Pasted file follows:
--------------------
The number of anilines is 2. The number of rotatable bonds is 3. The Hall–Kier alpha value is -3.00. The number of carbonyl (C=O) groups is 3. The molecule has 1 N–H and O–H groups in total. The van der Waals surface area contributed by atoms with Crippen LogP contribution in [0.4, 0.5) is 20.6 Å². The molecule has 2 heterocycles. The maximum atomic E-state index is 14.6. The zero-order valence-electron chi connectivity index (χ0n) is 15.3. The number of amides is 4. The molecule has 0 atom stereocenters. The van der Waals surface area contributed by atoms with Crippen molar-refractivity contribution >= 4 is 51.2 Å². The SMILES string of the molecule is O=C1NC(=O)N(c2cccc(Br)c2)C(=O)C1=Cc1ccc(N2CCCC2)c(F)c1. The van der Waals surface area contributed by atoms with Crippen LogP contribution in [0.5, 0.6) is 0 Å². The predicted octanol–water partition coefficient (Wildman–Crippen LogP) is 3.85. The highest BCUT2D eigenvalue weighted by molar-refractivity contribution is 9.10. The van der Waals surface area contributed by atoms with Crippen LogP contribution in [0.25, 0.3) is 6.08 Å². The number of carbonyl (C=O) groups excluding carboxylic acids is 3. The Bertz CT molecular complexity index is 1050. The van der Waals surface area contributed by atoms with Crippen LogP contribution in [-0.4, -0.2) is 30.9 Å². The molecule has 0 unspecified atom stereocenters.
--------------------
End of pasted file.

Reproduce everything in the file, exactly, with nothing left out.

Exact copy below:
The number of anilines is 2. The number of rotatable bonds is 3. The Hall–Kier alpha value is -3.00. The number of carbonyl (C=O) groups is 3. The molecule has 1 N–H and O–H groups in total. The van der Waals surface area contributed by atoms with Crippen LogP contribution in [0.4, 0.5) is 20.6 Å². The molecule has 2 heterocycles. The maximum atomic E-state index is 14.6. The zero-order valence-electron chi connectivity index (χ0n) is 15.3. The number of amides is 4. The molecule has 0 atom stereocenters. The van der Waals surface area contributed by atoms with Crippen molar-refractivity contribution >= 4 is 51.2 Å². The SMILES string of the molecule is O=C1NC(=O)N(c2cccc(Br)c2)C(=O)C1=Cc1ccc(N2CCCC2)c(F)c1. The van der Waals surface area contributed by atoms with Crippen LogP contribution in [0.5, 0.6) is 0 Å². The predicted octanol–water partition coefficient (Wildman–Crippen LogP) is 3.85. The highest BCUT2D eigenvalue weighted by molar-refractivity contribution is 9.10. The van der Waals surface area contributed by atoms with Crippen LogP contribution in [0.25, 0.3) is 6.08 Å². The number of carbonyl (C=O) groups excluding carboxylic acids is 3. The Bertz CT molecular complexity index is 1050. The van der Waals surface area contributed by atoms with Crippen LogP contribution in [-0.4, -0.2) is 30.9 Å². The molecule has 0 unspecified atom stereocenters.